How to Sew a Fleece Babywearing Jacket

babywearing jacketBabywearing jackets are expensive and hard to find, but you need to keep yourself and baby warm. I copied a jacket I saw online to make this jacket to keep my daughter warm when we took  my son to the bus stop. Now you can sew your own fleece babywearing jacket too, starting from a basic pattern you can buy online or at fabric stores.

This jacket features a finished hole in the back for your baby’s head and ease built in to accommodate baby. Above and below the baby, the jacket remains sized to you for warmth. There is no closure for the baby’s opening, so you’d only want to wear this with a baby on your back.

This tutorial assumes you have some sewing experience. You don’t have to be a master seamstress, but this probably shouldn’t be your first sewing project either.

Click on any photo to see it larger.


  • Basic fleece jacket pattern such as Simplicity 2480 (View A) or McCall’s 5252
  • Fleece (might need a little more than your pattern calls for. I used 1 5/8 yds for my size XL)
  • Whatever supplies called for by pattern (zipper, etc.)
  • For altering the pattern: paper, scissors, pen/pencil, ruler, french curve (optional)

Alter the Jacket Pattern:

To turn this jacket into a baby-wearing jacket, most of the altering will be on the back pattern piece, along with a little on the front piece, and the creation of two new pieces.


The only change to the front piece is to lengthen it by 4 inches. Your pattern may have a line that says “shorten or lengthen here” and if so, that’s where you’ll want to add the length. If not, anywhere underneath the armhole should be fine.

(Note that you may want to buy a longer zipper than called for in the original pattern)

Back Center and Back Side

  1. Extend Center Back (CB) by 3″.
    babywearing step 1
  2. Make a mark 5″ down on original CB.
  3. Draw a perpendicular line 6” long at that mark, 3″ inside the back pattern, 3″ outside the pattern.
    babywearing jacket step 2
  4. Add ¼” seam allowance to CB line above the 6” line and true it up with the neckline
  5. Mark the new CB line to be cut on the fold. Cross out any line above the 6” horizontal line and the original CB line below the 6” horizontal line.babywearing jacket step 4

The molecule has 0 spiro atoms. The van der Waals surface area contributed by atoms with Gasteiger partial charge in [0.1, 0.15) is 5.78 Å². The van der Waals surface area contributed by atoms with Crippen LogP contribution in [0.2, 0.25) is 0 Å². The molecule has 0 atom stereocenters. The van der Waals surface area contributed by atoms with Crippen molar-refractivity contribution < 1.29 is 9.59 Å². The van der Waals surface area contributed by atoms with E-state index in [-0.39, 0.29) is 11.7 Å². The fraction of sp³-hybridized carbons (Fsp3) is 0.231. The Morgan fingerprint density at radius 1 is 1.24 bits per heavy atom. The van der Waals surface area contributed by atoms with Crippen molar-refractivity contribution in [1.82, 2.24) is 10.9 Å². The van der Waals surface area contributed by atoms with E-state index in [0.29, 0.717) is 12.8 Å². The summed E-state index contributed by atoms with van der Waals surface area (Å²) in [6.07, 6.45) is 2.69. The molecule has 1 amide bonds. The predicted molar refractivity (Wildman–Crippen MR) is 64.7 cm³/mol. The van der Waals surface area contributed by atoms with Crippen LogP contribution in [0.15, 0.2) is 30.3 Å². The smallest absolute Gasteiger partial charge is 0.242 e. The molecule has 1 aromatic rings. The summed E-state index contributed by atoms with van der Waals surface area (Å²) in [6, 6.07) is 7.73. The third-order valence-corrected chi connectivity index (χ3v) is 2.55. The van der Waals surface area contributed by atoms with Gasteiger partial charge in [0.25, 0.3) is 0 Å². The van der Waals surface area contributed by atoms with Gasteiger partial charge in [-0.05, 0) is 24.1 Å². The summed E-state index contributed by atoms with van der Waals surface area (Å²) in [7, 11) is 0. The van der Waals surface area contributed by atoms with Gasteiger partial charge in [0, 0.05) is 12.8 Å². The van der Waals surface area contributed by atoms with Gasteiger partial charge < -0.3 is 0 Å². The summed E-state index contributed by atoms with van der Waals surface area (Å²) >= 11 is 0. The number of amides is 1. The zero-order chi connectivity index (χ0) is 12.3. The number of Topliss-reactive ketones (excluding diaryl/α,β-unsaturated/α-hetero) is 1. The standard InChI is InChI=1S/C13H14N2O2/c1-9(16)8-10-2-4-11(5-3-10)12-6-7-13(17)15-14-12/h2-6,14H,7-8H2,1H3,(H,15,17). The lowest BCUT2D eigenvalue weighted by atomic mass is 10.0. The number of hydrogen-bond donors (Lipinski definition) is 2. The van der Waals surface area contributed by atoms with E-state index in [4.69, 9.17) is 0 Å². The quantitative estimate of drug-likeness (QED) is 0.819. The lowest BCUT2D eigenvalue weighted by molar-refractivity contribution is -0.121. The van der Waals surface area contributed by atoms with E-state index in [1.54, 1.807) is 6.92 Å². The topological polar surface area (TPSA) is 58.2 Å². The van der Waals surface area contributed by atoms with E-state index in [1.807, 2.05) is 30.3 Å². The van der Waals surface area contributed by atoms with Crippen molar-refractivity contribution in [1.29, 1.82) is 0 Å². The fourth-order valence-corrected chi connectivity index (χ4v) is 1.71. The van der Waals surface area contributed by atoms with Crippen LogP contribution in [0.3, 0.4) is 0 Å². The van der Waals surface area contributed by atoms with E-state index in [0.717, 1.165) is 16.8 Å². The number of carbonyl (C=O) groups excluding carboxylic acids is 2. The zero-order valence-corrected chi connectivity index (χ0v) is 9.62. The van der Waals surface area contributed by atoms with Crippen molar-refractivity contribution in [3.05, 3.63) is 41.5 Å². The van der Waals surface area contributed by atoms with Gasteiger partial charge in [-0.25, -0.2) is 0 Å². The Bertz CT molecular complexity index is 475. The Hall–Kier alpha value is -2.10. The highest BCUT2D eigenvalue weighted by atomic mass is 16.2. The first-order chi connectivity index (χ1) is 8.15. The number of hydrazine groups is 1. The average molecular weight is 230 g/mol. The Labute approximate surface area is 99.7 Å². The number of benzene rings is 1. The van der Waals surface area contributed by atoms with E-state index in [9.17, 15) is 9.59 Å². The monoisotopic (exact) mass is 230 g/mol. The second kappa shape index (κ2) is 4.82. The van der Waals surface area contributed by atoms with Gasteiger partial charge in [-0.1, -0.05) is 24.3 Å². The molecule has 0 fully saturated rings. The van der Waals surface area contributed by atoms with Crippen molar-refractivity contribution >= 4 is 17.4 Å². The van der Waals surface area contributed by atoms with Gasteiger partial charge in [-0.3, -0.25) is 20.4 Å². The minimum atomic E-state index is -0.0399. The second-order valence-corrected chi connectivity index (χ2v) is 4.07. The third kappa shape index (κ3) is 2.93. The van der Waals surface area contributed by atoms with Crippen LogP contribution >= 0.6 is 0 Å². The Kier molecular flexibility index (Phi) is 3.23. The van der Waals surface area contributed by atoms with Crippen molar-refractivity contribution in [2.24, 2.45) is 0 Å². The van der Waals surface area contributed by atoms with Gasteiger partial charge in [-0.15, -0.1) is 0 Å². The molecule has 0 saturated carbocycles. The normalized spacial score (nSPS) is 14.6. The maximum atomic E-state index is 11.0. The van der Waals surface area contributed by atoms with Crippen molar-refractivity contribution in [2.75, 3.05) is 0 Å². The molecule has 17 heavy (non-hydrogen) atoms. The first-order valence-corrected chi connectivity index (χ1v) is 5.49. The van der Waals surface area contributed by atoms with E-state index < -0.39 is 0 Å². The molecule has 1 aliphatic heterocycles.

6. 5 inches from the original CB line, make a mark on the bottom line of pattern. Approx 3 inches along armhole line, from the side, make a mark.
    babywearing jacket step 5
  7. Draw straight up from the bottom mark about 8” long. Draw a curve to the mark on the armhole. A French curve can help with this or you can freehand it.
    babywearing jacket step 6
  8. Make a mark on the line 6” from the bottom, about 1 ½” from the armhole, and then 2 more marks evenly spaced between the first two. Just eyeball it. Make sure the marks extend onto both sides of the line.
    babywearing jacket step 7
  9. Cut along this curved line. The smaller piece is the Back Side pattern piece. Add a 1/4″ seam allowance along the curve and now this piece is complete.
    babywearing jacket step8
  10. The other piece is the Back Center pattern piece. Now draw 4 horizontal lines, perpendicular to the CB, between the bottom 5 hash marks.
  11. Cut along each of those lines and add 1” to each section. True up the lines.
    babywearing jacket step 10
  12. Add 1/4″ seam allowance to the curve.
    babywearing jacket step 11

Final Back Center pattern:

babywearing jacket final back center pattern

Back Bottom

  1. This is a new piece, and it’s a simple rectangle. The height is 4 ½”. The width is the same as the width of the original back pattern.
  2. Mark the left line to be cut on the fold.
  3. Measure the width along the bottom of the back side pattern. Make a mark along the top line at this measurement from the right line.
    babywearing jacket back bottom

Child Opening Neckband

  1. This is also a new piece, and a simple rectangle. The height is 2 ¼” and the width is 9 ¼”.
  2. Mark one short side to be cut on the fold.

Cut the Fabric:

Following the cutting guide in your pattern with the following changes/additions:

  • Back Bottom: cut 1 on fold
  • Child Opening Neckband: cut 1 on fold
  • Back Side: cut 2
  • Back Center: Cut 1 on fold. Cut along the 3” line that extends into the pattern.
  • Make a 1/8″-1/4″ snip at each hash mark.


  • Seams are ¼” in the following instructions. When you assemble the rest of your jacket, use the seam allowances called for in your pattern.
  • Sew with right sides together unless otherwise specified. Since some fleece looks the same on the right side and wrong side, you might want to mark the wrong side of each piece.
  • Seams can be finished with a serger or by cutting with pinking shears, but since fleece doesn’t ravel, it’s not really necessary and they can be left as is.
  • Press all seams open or to one side unless otherwise specified.


Sew the Babywearing Jacket:

  1. Sew Center Back seam.
    babywearing jacket sewing step 1
  2. Sew short ends of child neckband.
    babywearing jacket sewing step 2
  3. Fold neckband in half, right side out, so long edges meet. Press. Baste long edges if desired.
    babywearing jacket sewing step 3
  4. Fold neckband so that edges meet and seam is on one fold. Place a pin perpendicular to the unfinished edge at the fold opposite the seam.
    babywearing jacket sewing step 4
  5. Now fold neckband so that the pin and the seam meet. Place a perpendicular pin to each fold. The three pins and the seam divide the neckband into fourths.
    babywearing jacket sewing step 5 babywearing jacket sewing step 5